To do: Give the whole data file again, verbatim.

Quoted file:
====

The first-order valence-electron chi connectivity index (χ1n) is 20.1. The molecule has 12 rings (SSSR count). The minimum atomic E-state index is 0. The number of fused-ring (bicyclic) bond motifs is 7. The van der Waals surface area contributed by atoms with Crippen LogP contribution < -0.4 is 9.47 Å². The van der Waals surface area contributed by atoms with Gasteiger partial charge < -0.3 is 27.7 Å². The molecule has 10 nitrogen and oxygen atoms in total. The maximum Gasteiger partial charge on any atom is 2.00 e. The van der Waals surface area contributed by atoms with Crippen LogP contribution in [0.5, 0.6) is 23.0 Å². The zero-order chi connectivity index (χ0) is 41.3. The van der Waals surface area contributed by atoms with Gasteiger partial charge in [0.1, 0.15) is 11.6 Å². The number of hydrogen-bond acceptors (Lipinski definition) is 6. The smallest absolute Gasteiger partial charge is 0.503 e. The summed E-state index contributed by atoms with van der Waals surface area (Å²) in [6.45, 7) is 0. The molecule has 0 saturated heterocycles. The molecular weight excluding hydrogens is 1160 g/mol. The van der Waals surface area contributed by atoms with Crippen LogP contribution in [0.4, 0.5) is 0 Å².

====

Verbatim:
The first-order valence-electron chi connectivity index (χ1n) is 20.1. The molecule has 12 rings (SSSR count). The minimum atomic E-state index is 0. The number of fused-ring (bicyclic) bond motifs is 7. The van der Waals surface area contributed by atoms with Crippen LogP contribution < -0.4 is 9.47 Å². The van der Waals surface area contributed by atoms with Gasteiger partial charge < -0.3 is 27.7 Å². The molecule has 10 nitrogen and oxygen atoms in total. The maximum Gasteiger partial charge on any atom is 2.00 e. The van der Waals surface area contributed by atoms with Crippen LogP contribution in [0.5, 0.6) is 23.0 Å². The zero-order chi connectivity index (χ0) is 41.3. The van der Waals surface area contributed by atoms with Gasteiger partial charge in [0.1, 0.15) is 11.6 Å². The number of hydrogen-bond acceptors (Lipinski definition) is 6. The smallest absolute Gasteiger partial charge is 0.503 e. The summed E-state index contributed by atoms with van der Waals surface area (Å²) in [6.45, 7) is 0. The molecule has 0 saturated heterocycles. The molecular weight excluding hydrogens is 1160 g/mol. The van der Waals surface area contributed by atoms with Crippen LogP contribution in [0.4, 0.5) is 0 Å².